Medusa: Solving the Mystery of the Gorgon

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Oxford University Press, Nov 15, 2007 - Literary Criticism - 288 pages
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Medusa, the Gorgon, who turns those who gaze upon her to stone, is one of the most popular and enduring figures of Greek mythology. Long after many other figures from Greek myth have been forgotten, she continues to live in popular culture. In this fascinating study of the legend of Medusa, Stephen R. Wilk begins by refamiliarizing readers with the story through ancient authors and classical artwork, then looks at the interpretations that have been given of the meaning of the myth through the years. A new and original interpretation of the myth is offered, based upon astronomical phenomena. The use of the gorgoneion, the Face of the Gorgon, on shields and on roofing tiles is examined in light of parallels from around the world, and a unique interpretation of the reality behind the gorgoneion is suggested. Finally, the history of the Gorgon since tlassical times is explored, culminating in the modern use of Medusa as a symbol of Female Rage and Female Creativity.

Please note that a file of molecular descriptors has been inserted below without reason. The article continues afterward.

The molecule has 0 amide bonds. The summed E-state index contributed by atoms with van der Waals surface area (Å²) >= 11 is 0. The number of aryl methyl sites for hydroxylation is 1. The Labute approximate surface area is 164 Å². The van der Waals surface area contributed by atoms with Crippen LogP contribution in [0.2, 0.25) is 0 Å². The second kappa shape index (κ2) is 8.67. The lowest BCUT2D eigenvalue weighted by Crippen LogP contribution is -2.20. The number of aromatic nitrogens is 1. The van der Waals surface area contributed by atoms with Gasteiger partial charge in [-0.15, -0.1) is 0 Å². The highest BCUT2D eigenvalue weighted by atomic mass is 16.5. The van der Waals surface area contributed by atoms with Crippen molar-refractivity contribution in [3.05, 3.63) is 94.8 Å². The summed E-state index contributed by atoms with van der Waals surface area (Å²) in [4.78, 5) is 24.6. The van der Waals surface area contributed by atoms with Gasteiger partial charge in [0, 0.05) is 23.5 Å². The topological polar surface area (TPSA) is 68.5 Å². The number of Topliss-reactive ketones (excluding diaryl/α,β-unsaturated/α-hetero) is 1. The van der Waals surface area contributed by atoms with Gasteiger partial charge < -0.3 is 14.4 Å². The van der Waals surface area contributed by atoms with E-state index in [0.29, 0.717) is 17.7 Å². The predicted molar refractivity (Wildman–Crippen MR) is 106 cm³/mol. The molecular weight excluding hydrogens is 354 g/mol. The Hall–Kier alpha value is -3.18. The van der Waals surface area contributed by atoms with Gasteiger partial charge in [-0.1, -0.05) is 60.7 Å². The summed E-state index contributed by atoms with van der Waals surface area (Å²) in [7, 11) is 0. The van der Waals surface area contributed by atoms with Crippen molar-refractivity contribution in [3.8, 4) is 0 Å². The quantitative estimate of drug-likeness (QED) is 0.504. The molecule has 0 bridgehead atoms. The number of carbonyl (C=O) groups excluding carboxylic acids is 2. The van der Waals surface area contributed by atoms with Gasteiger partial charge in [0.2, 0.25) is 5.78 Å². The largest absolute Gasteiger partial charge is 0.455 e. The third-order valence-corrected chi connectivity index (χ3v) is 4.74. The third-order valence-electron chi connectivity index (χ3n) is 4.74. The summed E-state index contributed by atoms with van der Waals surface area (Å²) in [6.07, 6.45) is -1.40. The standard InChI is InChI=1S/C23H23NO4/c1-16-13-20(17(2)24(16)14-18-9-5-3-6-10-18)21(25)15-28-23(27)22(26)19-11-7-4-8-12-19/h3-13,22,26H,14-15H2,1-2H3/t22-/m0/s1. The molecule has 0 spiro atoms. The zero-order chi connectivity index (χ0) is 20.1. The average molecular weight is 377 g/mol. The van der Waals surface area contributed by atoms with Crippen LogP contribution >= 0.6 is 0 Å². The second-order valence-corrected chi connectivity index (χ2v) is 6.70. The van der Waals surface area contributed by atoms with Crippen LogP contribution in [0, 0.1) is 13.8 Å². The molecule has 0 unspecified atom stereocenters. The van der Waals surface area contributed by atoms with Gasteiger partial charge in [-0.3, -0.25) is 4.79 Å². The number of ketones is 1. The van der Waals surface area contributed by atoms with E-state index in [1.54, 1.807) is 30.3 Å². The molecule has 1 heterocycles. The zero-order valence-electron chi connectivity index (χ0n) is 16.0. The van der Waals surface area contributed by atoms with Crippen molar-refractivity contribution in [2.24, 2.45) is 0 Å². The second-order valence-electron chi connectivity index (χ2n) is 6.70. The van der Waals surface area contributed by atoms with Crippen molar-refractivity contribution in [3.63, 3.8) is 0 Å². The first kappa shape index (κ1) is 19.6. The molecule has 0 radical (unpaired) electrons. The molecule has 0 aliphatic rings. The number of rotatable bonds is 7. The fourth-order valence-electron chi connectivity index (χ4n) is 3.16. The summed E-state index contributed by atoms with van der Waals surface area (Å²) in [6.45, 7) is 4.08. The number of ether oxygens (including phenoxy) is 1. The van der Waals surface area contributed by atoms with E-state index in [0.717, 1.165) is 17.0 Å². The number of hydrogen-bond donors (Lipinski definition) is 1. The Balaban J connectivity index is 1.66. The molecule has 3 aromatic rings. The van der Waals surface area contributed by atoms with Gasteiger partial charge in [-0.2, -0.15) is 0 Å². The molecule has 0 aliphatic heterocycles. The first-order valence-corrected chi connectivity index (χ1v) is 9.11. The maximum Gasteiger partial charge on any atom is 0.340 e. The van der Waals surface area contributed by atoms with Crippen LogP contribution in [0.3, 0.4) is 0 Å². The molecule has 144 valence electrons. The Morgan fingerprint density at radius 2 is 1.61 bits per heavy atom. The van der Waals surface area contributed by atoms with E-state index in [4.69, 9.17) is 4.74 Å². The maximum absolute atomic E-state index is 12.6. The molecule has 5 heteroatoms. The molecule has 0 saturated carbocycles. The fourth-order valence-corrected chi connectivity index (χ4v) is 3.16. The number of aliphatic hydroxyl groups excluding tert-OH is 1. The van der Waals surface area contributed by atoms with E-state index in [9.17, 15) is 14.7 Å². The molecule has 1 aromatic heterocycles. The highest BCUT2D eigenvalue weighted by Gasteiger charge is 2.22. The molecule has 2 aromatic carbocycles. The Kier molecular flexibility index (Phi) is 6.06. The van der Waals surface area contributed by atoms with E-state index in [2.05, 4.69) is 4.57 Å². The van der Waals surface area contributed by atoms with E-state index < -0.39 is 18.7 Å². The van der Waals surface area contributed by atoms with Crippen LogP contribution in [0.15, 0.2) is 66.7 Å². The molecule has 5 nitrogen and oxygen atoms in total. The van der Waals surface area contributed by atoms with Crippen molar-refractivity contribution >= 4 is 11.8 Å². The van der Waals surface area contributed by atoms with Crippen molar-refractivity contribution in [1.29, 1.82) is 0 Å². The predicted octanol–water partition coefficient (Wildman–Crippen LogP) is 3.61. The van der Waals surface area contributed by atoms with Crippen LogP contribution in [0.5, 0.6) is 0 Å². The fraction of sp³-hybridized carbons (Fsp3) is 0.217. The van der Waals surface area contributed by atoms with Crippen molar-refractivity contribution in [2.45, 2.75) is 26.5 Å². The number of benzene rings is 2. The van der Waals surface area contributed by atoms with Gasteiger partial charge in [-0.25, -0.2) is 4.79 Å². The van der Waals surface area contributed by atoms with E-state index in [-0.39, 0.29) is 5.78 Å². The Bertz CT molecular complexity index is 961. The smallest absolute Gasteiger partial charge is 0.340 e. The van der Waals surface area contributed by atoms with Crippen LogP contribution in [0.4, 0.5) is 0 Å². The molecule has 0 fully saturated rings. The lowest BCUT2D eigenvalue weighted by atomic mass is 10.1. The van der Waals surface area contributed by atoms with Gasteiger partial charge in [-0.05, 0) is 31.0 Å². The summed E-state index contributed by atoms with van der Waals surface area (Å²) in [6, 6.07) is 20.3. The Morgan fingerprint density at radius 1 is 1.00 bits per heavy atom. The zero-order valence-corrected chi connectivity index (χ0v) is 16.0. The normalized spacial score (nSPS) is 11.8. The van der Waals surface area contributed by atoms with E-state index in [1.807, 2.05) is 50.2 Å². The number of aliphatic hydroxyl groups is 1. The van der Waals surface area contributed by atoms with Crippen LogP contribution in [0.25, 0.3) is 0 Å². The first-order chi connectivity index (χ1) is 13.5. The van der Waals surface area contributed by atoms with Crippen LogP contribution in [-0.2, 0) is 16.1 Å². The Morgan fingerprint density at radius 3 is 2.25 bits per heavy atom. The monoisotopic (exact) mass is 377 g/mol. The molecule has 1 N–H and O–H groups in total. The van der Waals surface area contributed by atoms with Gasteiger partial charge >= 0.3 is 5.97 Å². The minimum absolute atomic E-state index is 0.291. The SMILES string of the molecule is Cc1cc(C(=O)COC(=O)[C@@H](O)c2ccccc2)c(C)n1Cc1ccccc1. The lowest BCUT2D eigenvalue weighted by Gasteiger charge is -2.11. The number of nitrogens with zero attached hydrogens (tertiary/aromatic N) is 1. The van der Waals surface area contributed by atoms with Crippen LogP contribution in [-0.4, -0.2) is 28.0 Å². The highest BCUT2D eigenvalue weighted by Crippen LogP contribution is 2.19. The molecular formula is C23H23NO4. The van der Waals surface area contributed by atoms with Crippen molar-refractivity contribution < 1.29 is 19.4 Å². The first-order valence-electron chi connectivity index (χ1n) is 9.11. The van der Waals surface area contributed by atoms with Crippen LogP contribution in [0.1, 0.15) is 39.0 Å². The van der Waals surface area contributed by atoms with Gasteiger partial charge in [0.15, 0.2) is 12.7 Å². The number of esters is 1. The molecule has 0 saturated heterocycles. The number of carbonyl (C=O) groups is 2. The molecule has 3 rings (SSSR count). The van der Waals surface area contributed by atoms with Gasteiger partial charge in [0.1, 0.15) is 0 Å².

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Stephen R. Wilk set out with a daunting task, to solve the mystery of the gorgon: how it has been portrayed through the centuries and across cultures, to more importantly, where the myth originated ... Read full review

Contents

The Nature of Myth
The Myth of Perseus and Medusa
The Gorgon in
Parallels from Around the World
Explanations
THE SOLUTION
Mira and Algol
The Surrounding
Gorgons and Gargoyles
What the Gorgon Really
The Gorgon Today
Synthesis
Appendix
Notes
References
Index

The Face on the Shield

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